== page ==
- Add meaningful keywords [maximum of five, but can be a combination of words]
- Keywords are meaningful if they represent a defined academic community. This means they should neither be too broad [don't use Social Sciences or Humanities or even the narrower Business or Economics] or too narrow [e.g. alcohol and drugs, expatriate adjustment, expatriate spouses]. If you choose keywords that are too narrow, you might find that you are the only one listed in that area. Whereas this might sound great, most likely it means that nobody will be searching for these keywords. Good labels in the field of Business & Management could be for instance sub-disciplines such as: leadership, human resource management, organization theory, strategic management, entrepreneurship, or international business.
- Finding the right keywords is an iterative process. First, define keywords and see whether people with similar keywords are academics who are leaders in your research area. Alternatively, look up some key authors in your field and check which keywords they use.
Getting information from your profile: alerts and exports
- Set up an alert to follow citations to your articles. You will get an email a few times a week if your work is cited. You can cancel these alerts any time you want.
- Click on the Follow button and select citations and recommend articles.
- You can use the same button to get alerts for other academics.This can be useful if you want to keep up to date with publications from a particular author or citations to their work.
- If you’d like to have a comprehensive list of your own publications, e.g. for copying into your CV, a website, or a funding application, you can export your publications by clicking on the box to the left of title. This makes the export option visible.
- If you export your publications to BibTex you can also import your full list of publications into your ORCID profile within seconds [you will need to create one first]. The screenshots below show you how to do this. Please note, however, that Google Scholar is not a bibliographic data-base. This means that it doesn't have complete "meta-data", such as DOI, abstract etc. Hence, if (most) of your publications are included in Scopus, linking to your Scopus profile is a better option. You don't need to have a Scopus subscription for this and - unless your name is very common - the profile that Scopus has created automatically for you will usually be correct. Linking to Scopus can be done through the "Search & link" option in the screenshot below. After linking to Scopus, you can always add the remaining publications through Google Scholar.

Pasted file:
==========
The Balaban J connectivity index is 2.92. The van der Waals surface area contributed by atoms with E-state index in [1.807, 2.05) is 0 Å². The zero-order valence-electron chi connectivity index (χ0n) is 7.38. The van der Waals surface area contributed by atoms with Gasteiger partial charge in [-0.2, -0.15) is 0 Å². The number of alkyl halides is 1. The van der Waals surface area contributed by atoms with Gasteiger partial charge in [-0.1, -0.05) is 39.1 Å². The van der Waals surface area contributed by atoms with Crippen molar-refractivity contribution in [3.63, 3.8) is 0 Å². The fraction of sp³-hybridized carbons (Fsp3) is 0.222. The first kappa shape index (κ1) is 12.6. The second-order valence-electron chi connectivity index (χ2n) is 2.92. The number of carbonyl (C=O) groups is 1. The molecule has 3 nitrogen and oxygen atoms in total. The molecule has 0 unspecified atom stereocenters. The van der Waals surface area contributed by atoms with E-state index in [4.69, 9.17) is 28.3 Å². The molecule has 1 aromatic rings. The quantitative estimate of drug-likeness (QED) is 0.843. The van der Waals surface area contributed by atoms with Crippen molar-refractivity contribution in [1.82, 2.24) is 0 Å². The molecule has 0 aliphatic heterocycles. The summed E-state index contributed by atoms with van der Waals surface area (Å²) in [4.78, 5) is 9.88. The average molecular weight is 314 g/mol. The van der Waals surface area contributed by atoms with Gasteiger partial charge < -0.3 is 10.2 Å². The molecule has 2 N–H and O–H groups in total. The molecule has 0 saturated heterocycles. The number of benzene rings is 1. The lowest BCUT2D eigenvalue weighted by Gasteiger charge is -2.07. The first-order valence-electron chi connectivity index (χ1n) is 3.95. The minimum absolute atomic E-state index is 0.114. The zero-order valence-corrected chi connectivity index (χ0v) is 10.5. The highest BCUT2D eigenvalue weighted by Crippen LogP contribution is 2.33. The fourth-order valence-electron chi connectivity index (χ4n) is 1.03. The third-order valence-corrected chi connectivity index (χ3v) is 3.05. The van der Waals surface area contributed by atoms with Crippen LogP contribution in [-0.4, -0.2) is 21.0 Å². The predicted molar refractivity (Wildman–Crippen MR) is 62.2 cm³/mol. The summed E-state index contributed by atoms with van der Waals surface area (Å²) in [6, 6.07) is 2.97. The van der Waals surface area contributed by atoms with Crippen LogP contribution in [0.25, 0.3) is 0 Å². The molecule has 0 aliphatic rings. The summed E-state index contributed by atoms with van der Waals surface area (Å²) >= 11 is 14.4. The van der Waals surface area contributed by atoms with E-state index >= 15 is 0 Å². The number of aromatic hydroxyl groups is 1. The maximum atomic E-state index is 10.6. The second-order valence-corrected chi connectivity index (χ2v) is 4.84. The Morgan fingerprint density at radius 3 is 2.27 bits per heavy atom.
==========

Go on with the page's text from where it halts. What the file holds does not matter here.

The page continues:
Google Scholar export
- If you’d like to have the number of citations to each of your publications included as well, you will need to use Publish or Perish export options. PoP will also allow you to copy all or some of your publications into different referencing formats [without citations].
Publish or Perish copy results for Excel
- Social Media in Academia (1): Introduction
- Social Media in Academia (2): Comparing the options
- Social Media in Academia (3): Google Scholar Profiles
- Social Media in Academia (4): LinkedIn
- Social media in Academia (5): ResearchGate
- Social Media in Academia (6): Twitter
- Social media in Academia (7): Blogging
- Social Media in Academia (8): Putting it all together
- Fostering research impact through social media
- How to ensure your paper achieves the impact it deserves?
Copyright © 2020 Anne-Wil Harzing. All rights reserved. Page last modified on Tue 25 Feb 2020 09:39
Anne-Wil Harzing is Professor of International Management at Middlesex University, London and visiting professor of International Management at Tilburg University. She is a Fellow of the Academy of International Business, a select group of distinguished AIB members who are recognized for their outstanding contributions to the scholarly development of the field of international business. In addition to her academic duties, she also maintains the Journal Quality List and is the driving force behind the popular Publish or Perish software program.